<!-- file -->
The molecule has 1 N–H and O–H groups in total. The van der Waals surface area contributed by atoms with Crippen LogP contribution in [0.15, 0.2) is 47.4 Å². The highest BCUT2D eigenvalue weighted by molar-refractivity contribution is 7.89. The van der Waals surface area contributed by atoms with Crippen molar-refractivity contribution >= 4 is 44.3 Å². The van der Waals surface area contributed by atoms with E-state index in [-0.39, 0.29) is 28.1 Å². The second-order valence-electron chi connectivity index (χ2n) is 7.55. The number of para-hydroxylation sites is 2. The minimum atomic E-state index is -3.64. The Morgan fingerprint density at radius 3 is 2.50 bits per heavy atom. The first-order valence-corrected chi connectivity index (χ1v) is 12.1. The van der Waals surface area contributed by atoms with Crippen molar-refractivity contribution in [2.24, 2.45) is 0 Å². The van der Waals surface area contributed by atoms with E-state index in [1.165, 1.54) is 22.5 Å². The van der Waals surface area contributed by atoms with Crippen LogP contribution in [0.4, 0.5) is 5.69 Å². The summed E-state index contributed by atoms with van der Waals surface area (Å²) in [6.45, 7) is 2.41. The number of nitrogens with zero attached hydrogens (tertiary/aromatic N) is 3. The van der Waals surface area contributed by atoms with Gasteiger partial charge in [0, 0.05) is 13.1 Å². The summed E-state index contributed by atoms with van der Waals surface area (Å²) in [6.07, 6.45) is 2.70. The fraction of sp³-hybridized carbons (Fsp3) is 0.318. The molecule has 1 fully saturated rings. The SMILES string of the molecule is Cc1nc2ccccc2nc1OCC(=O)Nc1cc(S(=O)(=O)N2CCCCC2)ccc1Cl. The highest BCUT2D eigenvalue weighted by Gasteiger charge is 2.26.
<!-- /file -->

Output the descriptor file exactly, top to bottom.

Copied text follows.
The molecule has 1 N–H and O–H groups in total. The van der Waals surface area contributed by atoms with Crippen LogP contribution in [0.15, 0.2) is 47.4 Å². The highest BCUT2D eigenvalue weighted by molar-refractivity contribution is 7.89. The van der Waals surface area contributed by atoms with Crippen molar-refractivity contribution >= 4 is 44.3 Å². The van der Waals surface area contributed by atoms with E-state index in [-0.39, 0.29) is 28.1 Å². The second-order valence-electron chi connectivity index (χ2n) is 7.55. The number of para-hydroxylation sites is 2. The minimum atomic E-state index is -3.64. The Morgan fingerprint density at radius 3 is 2.50 bits per heavy atom. The first-order valence-corrected chi connectivity index (χ1v) is 12.1. The van der Waals surface area contributed by atoms with Crippen molar-refractivity contribution in [2.24, 2.45) is 0 Å². The van der Waals surface area contributed by atoms with E-state index in [1.165, 1.54) is 22.5 Å². The van der Waals surface area contributed by atoms with Crippen LogP contribution in [0.4, 0.5) is 5.69 Å². The summed E-state index contributed by atoms with van der Waals surface area (Å²) in [6.45, 7) is 2.41. The number of nitrogens with zero attached hydrogens (tertiary/aromatic N) is 3. The van der Waals surface area contributed by atoms with Gasteiger partial charge in [0, 0.05) is 13.1 Å². The summed E-state index contributed by atoms with van der Waals surface area (Å²) in [6.07, 6.45) is 2.70. The fraction of sp³-hybridized carbons (Fsp3) is 0.318. The molecule has 1 fully saturated rings. The SMILES string of the molecule is Cc1nc2ccccc2nc1OCC(=O)Nc1cc(S(=O)(=O)N2CCCCC2)ccc1Cl. The highest BCUT2D eigenvalue weighted by Gasteiger charge is 2.26.